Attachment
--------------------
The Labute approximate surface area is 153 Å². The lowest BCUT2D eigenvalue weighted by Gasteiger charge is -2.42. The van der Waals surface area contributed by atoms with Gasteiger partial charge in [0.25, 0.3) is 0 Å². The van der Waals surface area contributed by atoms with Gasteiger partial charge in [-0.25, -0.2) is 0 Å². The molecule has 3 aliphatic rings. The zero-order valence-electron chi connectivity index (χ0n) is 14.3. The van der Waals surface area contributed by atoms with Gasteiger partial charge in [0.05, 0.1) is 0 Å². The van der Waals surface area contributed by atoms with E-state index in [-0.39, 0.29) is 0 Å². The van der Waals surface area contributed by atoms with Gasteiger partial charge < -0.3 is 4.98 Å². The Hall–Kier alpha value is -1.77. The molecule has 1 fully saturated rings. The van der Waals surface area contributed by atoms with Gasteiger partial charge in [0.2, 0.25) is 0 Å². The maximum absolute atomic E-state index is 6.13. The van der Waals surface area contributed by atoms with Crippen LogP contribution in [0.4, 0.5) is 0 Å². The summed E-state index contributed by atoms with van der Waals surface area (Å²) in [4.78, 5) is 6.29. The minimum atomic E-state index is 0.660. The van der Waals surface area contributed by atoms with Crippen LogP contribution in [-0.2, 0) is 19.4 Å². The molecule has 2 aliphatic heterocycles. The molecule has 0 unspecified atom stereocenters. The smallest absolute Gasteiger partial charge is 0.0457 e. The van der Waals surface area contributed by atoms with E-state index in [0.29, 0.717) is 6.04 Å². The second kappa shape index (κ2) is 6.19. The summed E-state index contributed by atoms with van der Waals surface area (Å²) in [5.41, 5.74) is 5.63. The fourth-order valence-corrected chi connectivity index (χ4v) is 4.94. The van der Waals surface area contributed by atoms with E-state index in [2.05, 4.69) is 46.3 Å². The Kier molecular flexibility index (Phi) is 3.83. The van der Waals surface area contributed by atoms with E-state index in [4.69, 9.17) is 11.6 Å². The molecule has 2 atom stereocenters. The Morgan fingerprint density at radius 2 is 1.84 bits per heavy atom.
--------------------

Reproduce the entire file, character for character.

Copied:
The Labute approximate surface area is 153 Å². The lowest BCUT2D eigenvalue weighted by Gasteiger charge is -2.42. The van der Waals surface area contributed by atoms with Gasteiger partial charge in [0.25, 0.3) is 0 Å². The van der Waals surface area contributed by atoms with Gasteiger partial charge in [-0.25, -0.2) is 0 Å². The molecule has 3 aliphatic rings. The zero-order valence-electron chi connectivity index (χ0n) is 14.3. The van der Waals surface area contributed by atoms with Gasteiger partial charge in [0.05, 0.1) is 0 Å². The van der Waals surface area contributed by atoms with E-state index in [-0.39, 0.29) is 0 Å². The van der Waals surface area contributed by atoms with Gasteiger partial charge < -0.3 is 4.98 Å². The Hall–Kier alpha value is -1.77. The molecule has 1 fully saturated rings. The van der Waals surface area contributed by atoms with Gasteiger partial charge in [0.2, 0.25) is 0 Å². The maximum absolute atomic E-state index is 6.13. The van der Waals surface area contributed by atoms with Crippen LogP contribution in [0.4, 0.5) is 0 Å². The summed E-state index contributed by atoms with van der Waals surface area (Å²) in [4.78, 5) is 6.29. The minimum atomic E-state index is 0.660. The van der Waals surface area contributed by atoms with Crippen LogP contribution in [-0.2, 0) is 19.4 Å². The molecule has 2 aliphatic heterocycles. The molecule has 0 unspecified atom stereocenters. The smallest absolute Gasteiger partial charge is 0.0457 e. The van der Waals surface area contributed by atoms with E-state index in [0.29, 0.717) is 6.04 Å². The second kappa shape index (κ2) is 6.19. The summed E-state index contributed by atoms with van der Waals surface area (Å²) in [5.41, 5.74) is 5.63. The fourth-order valence-corrected chi connectivity index (χ4v) is 4.94. The van der Waals surface area contributed by atoms with E-state index in [2.05, 4.69) is 46.3 Å². The Kier molecular flexibility index (Phi) is 3.83. The van der Waals surface area contributed by atoms with E-state index in [4.69, 9.17) is 11.6 Å². The molecule has 2 atom stereocenters. The Morgan fingerprint density at radius 2 is 1.84 bits per heavy atom.